By Anees Teladia
Religious leaders, Community Policing Forums, street committees, non-governmental organizations as well as parents and community members will have an opportunity to engage the Minister of Police, Bheki Cele on the impact of crime in the Western Cape. The crime imbizo is called “Community Mobilization against Crime” and will be held at Freedom Square, Lavender Hill on Friday 8 March 2019.
ANC Western Cape secretary Faiez Jacobs said he was delighted at the swift response taken by the Minister to President Ramaphosa’s injunction given in the City Hall last week, which called for the ANC to go out and listen to the people.
“Once again our President has showed how serious he is about cleaning up South Africa. Getting to grips with the scourge of crime is part of this clean-up. We encourage all our communities to go to Lavender Hill and tell Minister Cele about their problems with crime,” said Jacobs.
One of the most pressing issues facing crime-afflicted communities is that of cold cases – criminal cases which have not been resolved. Many families on the Cape Flats have lost loved ones through gang violence and other crimes, but these cases often slip through the cracks.
Crime activist Hanif Loonat said communities need to engage with the minister on their personal experiences with the police and justice system.
“My plea to our community is that here is an opportunity, let us not lose this opportunity. Let us go to the meeting and let the Minister know we have had enough of corruption and that we cannot allow cases to go cold,” said Loonat.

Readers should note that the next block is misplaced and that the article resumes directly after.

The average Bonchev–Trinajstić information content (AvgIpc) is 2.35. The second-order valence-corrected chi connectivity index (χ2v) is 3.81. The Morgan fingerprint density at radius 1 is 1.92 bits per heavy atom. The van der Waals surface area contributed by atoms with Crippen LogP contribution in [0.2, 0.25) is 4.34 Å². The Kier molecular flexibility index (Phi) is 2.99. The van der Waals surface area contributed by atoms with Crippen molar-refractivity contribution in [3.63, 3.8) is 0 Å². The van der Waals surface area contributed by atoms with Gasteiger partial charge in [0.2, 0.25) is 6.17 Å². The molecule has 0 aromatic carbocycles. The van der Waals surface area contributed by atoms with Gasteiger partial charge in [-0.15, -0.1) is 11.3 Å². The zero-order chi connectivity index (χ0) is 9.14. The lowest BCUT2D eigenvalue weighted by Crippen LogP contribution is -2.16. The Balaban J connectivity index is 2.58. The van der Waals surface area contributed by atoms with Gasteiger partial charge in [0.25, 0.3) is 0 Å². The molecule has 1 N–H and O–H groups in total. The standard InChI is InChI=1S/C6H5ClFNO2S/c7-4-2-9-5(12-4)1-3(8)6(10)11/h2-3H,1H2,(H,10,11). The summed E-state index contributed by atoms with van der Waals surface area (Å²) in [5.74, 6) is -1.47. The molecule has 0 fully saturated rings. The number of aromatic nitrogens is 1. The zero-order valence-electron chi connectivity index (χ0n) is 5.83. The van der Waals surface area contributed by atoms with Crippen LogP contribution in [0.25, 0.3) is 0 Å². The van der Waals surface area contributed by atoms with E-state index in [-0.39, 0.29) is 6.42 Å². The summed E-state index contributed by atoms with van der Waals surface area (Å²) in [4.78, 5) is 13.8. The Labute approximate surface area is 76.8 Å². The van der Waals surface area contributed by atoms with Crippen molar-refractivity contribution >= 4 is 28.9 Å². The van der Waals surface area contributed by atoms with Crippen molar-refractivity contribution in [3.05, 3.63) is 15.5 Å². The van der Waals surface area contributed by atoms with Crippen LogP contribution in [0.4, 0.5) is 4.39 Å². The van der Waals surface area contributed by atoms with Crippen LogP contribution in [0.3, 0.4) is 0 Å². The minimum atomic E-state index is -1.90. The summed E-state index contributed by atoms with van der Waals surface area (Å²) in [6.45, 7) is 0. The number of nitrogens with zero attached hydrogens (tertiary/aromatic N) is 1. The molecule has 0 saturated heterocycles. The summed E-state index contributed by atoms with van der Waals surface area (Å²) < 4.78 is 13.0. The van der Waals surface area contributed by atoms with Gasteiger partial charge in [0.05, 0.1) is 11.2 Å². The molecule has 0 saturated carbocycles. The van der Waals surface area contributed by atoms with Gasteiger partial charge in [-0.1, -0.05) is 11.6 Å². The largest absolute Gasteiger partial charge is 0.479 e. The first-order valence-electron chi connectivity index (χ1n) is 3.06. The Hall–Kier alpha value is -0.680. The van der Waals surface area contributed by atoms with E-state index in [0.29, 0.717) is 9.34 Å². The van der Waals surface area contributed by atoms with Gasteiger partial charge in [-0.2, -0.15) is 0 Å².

“…Dear ones have been lost. Let us show respect to them by reopening cases and making sure that people are brought to book and land up in orange uniforms.”
Loonat added that the introduction of the Anti-Gang unit has made a difference and the police have brought many perpetrators to book.
Crime in the Western Cape under the DA administration has in recent years escalated with many innocent lives lost in the process, according to the statistics by Crime Stats SA.
Many reported police cases in the Western Cape go cold, leaving families with no hope that justice will be served.
Loonat asserted that the blame falls on both the authorities and the community members.
“Many community members know exactly who the perpetrators of these shootings are,” said Loonat.
Loonat then linked communities to the problem of crime.
“This makes it clear to us that communities are aware, and are party to, these shootings – directly or indirectly.”
Corruption within the policing system is one of the most crucial reasons why these cases go cold and that other reasons include but are not limited to “ineffective policing”, added Loonat.
“…we need to be open-hearted and not simply accuse the minister of using this as an election tactic… Let us accept that these government officials will serve us until the end of their elected terms,” he suggested.
The imbizo will be hosted by the Commissioner of Police in the Western Cape Lieutenant-General Khombinkosi Jula, who has also been called upon to give the Minister’s ear and attention to the relatives of people murdered in the province, as well as the survivors of attempted murder. In addition to the discussion on cold cases and gangs, other major crimes such as rape will also be dealt with at the imbizo.
The ANC in the Western Cape said busses will be available from several areas including: Blue Downs, Cape Town, Khayelitsha, Mitchell’s Plain, Nyanga, Wynberg, Kraaifontein, the Winelands and Worcester. Loonat indicated that they would also mobilise areas such as Atlantis, Oceanview Grassy Park, Hanover Park, Bonteheuwel and Elsie’s River.
Transport leaves at 7.30 am and the meeting is scheduled to begin at 10am.